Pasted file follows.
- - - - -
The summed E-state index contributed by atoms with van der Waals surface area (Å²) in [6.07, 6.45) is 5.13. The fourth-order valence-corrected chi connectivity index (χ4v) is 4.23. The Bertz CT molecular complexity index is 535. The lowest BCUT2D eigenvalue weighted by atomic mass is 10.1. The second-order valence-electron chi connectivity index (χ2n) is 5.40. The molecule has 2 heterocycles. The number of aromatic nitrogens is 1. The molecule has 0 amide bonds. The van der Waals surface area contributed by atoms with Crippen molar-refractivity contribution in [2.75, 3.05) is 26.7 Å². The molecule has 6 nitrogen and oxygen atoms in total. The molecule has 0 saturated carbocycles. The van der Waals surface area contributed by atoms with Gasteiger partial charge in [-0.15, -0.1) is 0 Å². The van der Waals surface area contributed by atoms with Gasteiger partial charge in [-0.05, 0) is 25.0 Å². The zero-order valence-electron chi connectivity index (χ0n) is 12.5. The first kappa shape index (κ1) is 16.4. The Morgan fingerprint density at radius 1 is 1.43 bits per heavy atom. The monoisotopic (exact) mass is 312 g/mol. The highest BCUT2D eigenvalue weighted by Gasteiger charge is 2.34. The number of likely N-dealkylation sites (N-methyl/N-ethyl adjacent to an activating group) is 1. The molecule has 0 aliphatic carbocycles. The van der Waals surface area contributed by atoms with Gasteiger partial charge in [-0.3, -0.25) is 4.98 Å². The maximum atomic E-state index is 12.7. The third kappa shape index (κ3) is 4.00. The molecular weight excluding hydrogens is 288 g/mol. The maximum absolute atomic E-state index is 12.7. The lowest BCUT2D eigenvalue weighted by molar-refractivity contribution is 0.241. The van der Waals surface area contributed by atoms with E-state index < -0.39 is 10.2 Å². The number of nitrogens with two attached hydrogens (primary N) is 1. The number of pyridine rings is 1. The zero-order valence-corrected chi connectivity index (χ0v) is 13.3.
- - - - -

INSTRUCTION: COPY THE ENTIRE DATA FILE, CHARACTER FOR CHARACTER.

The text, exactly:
The summed E-state index contributed by atoms with van der Waals surface area (Å²) in [6.07, 6.45) is 5.13. The fourth-order valence-corrected chi connectivity index (χ4v) is 4.23. The Bertz CT molecular complexity index is 535. The lowest BCUT2D eigenvalue weighted by atomic mass is 10.1. The second-order valence-electron chi connectivity index (χ2n) is 5.40. The molecule has 2 heterocycles. The number of aromatic nitrogens is 1. The molecule has 0 amide bonds. The van der Waals surface area contributed by atoms with Crippen molar-refractivity contribution in [2.75, 3.05) is 26.7 Å². The molecule has 6 nitrogen and oxygen atoms in total. The molecule has 0 saturated carbocycles. The van der Waals surface area contributed by atoms with Gasteiger partial charge in [-0.15, -0.1) is 0 Å². The van der Waals surface area contributed by atoms with Gasteiger partial charge in [-0.05, 0) is 25.0 Å². The zero-order valence-electron chi connectivity index (χ0n) is 12.5. The first kappa shape index (κ1) is 16.4. The Morgan fingerprint density at radius 1 is 1.43 bits per heavy atom. The monoisotopic (exact) mass is 312 g/mol. The highest BCUT2D eigenvalue weighted by Gasteiger charge is 2.34. The number of likely N-dealkylation sites (N-methyl/N-ethyl adjacent to an activating group) is 1. The molecule has 0 aliphatic carbocycles. The van der Waals surface area contributed by atoms with Gasteiger partial charge in [-0.3, -0.25) is 4.98 Å². The maximum atomic E-state index is 12.7. The third kappa shape index (κ3) is 4.00. The molecular weight excluding hydrogens is 288 g/mol. The maximum absolute atomic E-state index is 12.7. The lowest BCUT2D eigenvalue weighted by molar-refractivity contribution is 0.241. The van der Waals surface area contributed by atoms with E-state index < -0.39 is 10.2 Å². The number of nitrogens with two attached hydrogens (primary N) is 1. The number of pyridine rings is 1. The zero-order valence-corrected chi connectivity index (χ0v) is 13.3.